If accommodation and food service wages evolve in October in the same way the have covaried with overall leisure and hospitality service wages, then the answer is yes, for a variety of price indexes.
Figure 1: Average hourly earnings of production and nonsupervisory workers in accommodation and food services, in $/hour, deflated by CPI (black), chained CPI, seasonally adjusted (teal), and CPI-wage earners and clerical (red), into 2020$. NBER defined recession dates peak-to-grough shaded gray. Chained CPI seasonally adjusted by X-12/X-11 ARIMA. October observation on wages extrapolated from leisure and hospitality services average wage over 2021, using log first differences specification. Source: BLS, NBER, and author’s calculations.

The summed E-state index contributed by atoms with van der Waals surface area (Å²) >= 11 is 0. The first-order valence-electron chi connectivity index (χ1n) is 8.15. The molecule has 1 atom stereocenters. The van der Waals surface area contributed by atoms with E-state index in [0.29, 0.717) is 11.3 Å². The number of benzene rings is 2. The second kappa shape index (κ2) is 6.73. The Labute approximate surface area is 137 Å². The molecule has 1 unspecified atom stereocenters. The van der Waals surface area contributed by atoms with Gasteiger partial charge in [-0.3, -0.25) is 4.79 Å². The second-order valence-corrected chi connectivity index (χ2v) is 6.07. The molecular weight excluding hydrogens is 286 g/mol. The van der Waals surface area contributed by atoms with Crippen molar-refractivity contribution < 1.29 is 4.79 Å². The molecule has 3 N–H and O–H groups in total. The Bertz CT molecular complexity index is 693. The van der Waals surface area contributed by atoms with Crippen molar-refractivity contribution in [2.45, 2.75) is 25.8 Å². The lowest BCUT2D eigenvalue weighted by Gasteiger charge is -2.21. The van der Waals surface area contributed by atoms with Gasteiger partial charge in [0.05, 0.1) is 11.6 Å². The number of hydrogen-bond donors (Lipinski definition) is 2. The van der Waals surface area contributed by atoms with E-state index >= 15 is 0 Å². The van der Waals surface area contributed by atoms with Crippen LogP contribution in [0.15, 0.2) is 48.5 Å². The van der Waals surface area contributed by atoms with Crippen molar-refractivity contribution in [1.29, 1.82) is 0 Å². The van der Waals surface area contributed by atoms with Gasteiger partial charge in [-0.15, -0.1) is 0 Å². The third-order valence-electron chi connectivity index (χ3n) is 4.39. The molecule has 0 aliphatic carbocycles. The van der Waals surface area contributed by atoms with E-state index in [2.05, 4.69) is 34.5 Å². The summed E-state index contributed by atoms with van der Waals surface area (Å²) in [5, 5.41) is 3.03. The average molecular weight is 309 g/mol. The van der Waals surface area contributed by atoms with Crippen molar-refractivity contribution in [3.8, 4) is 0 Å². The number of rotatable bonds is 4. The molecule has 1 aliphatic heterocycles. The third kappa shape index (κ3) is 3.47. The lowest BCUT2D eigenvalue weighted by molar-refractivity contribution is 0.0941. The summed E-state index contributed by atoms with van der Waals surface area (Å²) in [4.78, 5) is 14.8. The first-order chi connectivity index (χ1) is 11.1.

So, even though actual CPI exceeded nowcasted CPI (as described in this post), real wages still rose for these workers.
(Aside: Is there a standard error for the estimate of average wages? The technical notes regarding average hourly earnings series indicates: “Average hourly earnings estimates are derived by dividing the estimated industry payroll by the corresponding paid hours.” In other words, the average hourly wage is not calculated by surveying a number of employees to obtain their earnings per hour, and then averaging over all the observed earnings per hour. Hence, there is not a standard error in the sense one might expect. )